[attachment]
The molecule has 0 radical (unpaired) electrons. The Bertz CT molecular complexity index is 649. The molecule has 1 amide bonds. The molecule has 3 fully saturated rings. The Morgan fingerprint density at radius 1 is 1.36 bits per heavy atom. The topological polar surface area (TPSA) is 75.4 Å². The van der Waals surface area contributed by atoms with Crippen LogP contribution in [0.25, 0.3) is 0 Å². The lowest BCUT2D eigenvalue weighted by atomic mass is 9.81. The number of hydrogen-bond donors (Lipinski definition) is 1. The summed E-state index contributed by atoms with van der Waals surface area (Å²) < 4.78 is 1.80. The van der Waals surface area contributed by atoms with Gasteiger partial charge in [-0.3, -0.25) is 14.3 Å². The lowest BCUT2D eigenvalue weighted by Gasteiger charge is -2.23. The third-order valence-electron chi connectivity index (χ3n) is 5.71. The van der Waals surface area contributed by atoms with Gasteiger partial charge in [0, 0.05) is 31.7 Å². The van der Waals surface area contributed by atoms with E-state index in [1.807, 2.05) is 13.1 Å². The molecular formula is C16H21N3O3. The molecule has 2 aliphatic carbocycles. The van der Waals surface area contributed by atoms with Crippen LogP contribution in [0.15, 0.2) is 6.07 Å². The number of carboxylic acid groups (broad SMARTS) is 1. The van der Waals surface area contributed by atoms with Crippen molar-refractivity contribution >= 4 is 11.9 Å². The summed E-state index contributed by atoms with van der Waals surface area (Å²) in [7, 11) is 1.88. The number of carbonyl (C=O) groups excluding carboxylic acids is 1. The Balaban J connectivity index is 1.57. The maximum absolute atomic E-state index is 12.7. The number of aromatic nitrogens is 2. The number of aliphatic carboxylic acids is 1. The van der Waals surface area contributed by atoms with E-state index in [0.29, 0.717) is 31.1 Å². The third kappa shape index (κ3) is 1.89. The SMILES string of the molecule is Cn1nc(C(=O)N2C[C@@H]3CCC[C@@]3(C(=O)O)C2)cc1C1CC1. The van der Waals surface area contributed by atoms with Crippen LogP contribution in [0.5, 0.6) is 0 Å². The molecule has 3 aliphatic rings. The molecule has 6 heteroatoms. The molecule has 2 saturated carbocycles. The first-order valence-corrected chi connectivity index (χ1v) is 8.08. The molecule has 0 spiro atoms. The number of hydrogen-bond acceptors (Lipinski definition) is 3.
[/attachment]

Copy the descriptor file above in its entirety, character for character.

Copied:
The molecule has 0 radical (unpaired) electrons. The Bertz CT molecular complexity index is 649. The molecule has 1 amide bonds. The molecule has 3 fully saturated rings. The Morgan fingerprint density at radius 1 is 1.36 bits per heavy atom. The topological polar surface area (TPSA) is 75.4 Å². The van der Waals surface area contributed by atoms with Crippen LogP contribution in [0.25, 0.3) is 0 Å². The lowest BCUT2D eigenvalue weighted by atomic mass is 9.81. The number of hydrogen-bond donors (Lipinski definition) is 1. The summed E-state index contributed by atoms with van der Waals surface area (Å²) < 4.78 is 1.80. The van der Waals surface area contributed by atoms with Gasteiger partial charge in [-0.3, -0.25) is 14.3 Å². The lowest BCUT2D eigenvalue weighted by Gasteiger charge is -2.23. The third-order valence-electron chi connectivity index (χ3n) is 5.71. The van der Waals surface area contributed by atoms with Gasteiger partial charge in [0, 0.05) is 31.7 Å². The van der Waals surface area contributed by atoms with E-state index in [1.807, 2.05) is 13.1 Å². The molecular formula is C16H21N3O3. The molecule has 2 aliphatic carbocycles. The van der Waals surface area contributed by atoms with Crippen LogP contribution in [0.15, 0.2) is 6.07 Å². The number of carboxylic acid groups (broad SMARTS) is 1. The van der Waals surface area contributed by atoms with Crippen molar-refractivity contribution >= 4 is 11.9 Å². The summed E-state index contributed by atoms with van der Waals surface area (Å²) in [7, 11) is 1.88. The number of carbonyl (C=O) groups excluding carboxylic acids is 1. The Balaban J connectivity index is 1.57. The maximum absolute atomic E-state index is 12.7. The number of aromatic nitrogens is 2. The number of aliphatic carboxylic acids is 1. The van der Waals surface area contributed by atoms with E-state index in [0.29, 0.717) is 31.1 Å². The third kappa shape index (κ3) is 1.89. The SMILES string of the molecule is Cn1nc(C(=O)N2C[C@@H]3CCC[C@@]3(C(=O)O)C2)cc1C1CC1. The van der Waals surface area contributed by atoms with Crippen LogP contribution in [0.5, 0.6) is 0 Å². The molecule has 3 aliphatic rings. The molecule has 6 heteroatoms. The molecule has 2 saturated carbocycles. The first-order valence-corrected chi connectivity index (χ1v) is 8.08. The molecule has 0 spiro atoms. The number of hydrogen-bond acceptors (Lipinski definition) is 3.